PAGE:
Combative MFs may dash small-cap party hopes

MUMBAI: The weekend celebrations of investors in small-cap stocks over the capital market regulator’s stricter investment norms for mutual funds’ multi-cap funds-a product with a mandate to invest across share categories– may prove to be premature. Mutual funds are looking at various possibilities that would help multi-cap schemes avoid forced purchases of small- and mid-cap stocks to comply with Securities and Exchange Board of India’s new rules for this product category that requires minimum investments in bluechips, mid-caps and small-caps.

Fund officials told top distributors and investment advisors on Saturday that Asset Management Companies would look to merge multi-cap funds into large- and mid-cap schemes. Multi-cap schemes have invested majority of the corpus in large-cap stocks.

The regulator on Friday evening asked multi-cap funds to invest at least 25% of their corpus each in large-cap stocks, mid-caps and small-cap stocks, sparking sharp protests in the industry. Currently, there are no investment restrictions for this category.

The other option AMCs would consider is converting multi-cap schemes into thematic schemes, which do not have investment restrictions. The last option would be to close down the multi-cap schemes and return the money to investors. These decisions will depend on Sebi’s approval.

“We can return the money to unitholders, we can request them to switch to our other categories of funds, we can consider merging of schemes etc to ensure that investor interests aren’t compromised,” said Nilesh Shah, MD, Kotak Mutual Fund, which manages the largest multi-cap fund of almost Rs30,000 crore, told ET. “We will comply with Sebi guidelines in letter as well as spirit.” The regulator has asked fund houses to comply with the new norms by January 31.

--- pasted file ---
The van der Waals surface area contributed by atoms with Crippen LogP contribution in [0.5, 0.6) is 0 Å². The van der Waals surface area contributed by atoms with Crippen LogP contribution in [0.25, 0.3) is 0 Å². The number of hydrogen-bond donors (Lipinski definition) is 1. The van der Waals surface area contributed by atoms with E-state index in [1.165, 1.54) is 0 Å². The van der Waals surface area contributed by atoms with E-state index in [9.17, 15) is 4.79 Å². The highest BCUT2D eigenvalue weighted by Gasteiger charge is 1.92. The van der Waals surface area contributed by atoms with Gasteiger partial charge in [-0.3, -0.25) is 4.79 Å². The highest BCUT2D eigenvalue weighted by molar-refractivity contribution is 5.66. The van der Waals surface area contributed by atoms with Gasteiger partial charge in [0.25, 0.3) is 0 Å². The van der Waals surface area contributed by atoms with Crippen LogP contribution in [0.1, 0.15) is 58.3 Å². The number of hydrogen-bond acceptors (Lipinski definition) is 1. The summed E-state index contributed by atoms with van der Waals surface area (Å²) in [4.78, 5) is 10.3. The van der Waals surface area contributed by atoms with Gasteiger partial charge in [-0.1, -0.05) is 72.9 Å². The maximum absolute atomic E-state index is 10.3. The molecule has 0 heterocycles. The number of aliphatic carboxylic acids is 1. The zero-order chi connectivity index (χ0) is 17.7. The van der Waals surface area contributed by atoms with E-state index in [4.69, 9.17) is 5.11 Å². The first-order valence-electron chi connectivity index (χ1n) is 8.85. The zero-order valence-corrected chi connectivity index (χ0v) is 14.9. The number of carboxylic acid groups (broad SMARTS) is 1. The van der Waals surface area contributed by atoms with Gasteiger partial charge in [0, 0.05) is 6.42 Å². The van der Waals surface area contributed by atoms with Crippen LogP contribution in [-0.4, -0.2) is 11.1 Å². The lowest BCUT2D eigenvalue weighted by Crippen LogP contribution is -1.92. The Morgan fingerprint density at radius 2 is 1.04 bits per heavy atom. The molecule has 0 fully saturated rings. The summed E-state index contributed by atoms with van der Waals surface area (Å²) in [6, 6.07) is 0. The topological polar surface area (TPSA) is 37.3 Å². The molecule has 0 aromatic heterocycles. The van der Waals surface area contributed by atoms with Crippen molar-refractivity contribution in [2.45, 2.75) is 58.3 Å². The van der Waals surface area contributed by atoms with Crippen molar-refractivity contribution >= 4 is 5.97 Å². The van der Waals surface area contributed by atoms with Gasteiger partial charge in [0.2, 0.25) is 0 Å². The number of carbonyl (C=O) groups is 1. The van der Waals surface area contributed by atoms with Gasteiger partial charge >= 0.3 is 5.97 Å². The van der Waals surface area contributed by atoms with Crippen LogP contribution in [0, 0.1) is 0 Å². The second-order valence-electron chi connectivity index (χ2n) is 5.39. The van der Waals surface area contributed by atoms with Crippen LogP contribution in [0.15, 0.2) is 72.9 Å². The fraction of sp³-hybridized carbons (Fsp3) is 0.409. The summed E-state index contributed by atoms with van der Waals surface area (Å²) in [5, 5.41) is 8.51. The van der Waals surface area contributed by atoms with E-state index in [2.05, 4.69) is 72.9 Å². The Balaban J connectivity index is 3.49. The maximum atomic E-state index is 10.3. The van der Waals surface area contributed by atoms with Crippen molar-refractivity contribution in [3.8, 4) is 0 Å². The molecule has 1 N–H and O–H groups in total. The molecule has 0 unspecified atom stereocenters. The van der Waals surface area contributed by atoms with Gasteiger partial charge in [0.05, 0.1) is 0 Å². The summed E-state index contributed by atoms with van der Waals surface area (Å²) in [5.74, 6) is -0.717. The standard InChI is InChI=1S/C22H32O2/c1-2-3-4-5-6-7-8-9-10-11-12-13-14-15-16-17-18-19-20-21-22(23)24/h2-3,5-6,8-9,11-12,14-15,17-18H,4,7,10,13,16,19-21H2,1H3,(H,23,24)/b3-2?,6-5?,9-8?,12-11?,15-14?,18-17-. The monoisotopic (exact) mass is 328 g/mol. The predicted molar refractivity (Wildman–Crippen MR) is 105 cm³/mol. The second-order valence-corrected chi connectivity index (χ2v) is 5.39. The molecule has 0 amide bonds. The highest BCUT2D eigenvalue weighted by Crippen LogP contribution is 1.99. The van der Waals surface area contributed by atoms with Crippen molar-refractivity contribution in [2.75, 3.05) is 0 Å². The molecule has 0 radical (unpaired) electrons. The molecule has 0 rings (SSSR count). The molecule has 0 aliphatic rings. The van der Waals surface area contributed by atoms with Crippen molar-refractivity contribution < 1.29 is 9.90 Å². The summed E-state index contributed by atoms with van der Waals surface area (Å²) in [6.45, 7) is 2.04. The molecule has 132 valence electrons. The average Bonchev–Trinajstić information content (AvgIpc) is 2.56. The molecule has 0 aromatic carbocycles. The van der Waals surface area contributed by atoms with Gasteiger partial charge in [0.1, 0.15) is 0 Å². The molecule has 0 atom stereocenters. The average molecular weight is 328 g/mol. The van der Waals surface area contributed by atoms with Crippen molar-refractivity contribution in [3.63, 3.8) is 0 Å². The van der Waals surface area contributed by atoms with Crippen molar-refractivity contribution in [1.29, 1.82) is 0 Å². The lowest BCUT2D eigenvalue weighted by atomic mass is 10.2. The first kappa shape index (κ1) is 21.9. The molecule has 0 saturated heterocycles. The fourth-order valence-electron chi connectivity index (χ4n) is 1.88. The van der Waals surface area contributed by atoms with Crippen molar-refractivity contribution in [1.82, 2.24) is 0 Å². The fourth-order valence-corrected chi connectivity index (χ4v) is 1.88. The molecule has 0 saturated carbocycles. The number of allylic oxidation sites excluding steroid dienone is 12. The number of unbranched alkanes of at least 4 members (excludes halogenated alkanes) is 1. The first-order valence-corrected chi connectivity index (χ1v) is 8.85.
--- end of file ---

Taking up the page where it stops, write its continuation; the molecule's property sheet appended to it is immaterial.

The mutual fund industry is not in favour of multi-cap schemes raising exposure to small-cap stocks on the grounds that the rush to buy them would be detrimental to unitholders of these schemes. Fund managers in these schemes have preferred blue-chips or larger mid-cap stocks of late because they are in a better position to weather the economic slump than smaller companies.

Meanwhile, investors in small- and mid-cap companies are enthused by the new norm because most multi-cap schemes’ exposure to these stocks have been way below the minimum investment requirement of 25%. Small-cap investors are betting the reshuffling of the multi-cap portfolios, which manage investors’ money worth Rs1.46 lakh crore or 20% of the industry’s equity Assets Under Management, could lead to a flood of money into these lesser-known illiquid stocks.

“Street expectations of potential buying by mutual funds in small and mid-cap are unlikely to be met unless it is going to make money for our unitholders,” said Shah. “We will buy a stock only if it makes sense for our investors. Let there be no doubt about it.”

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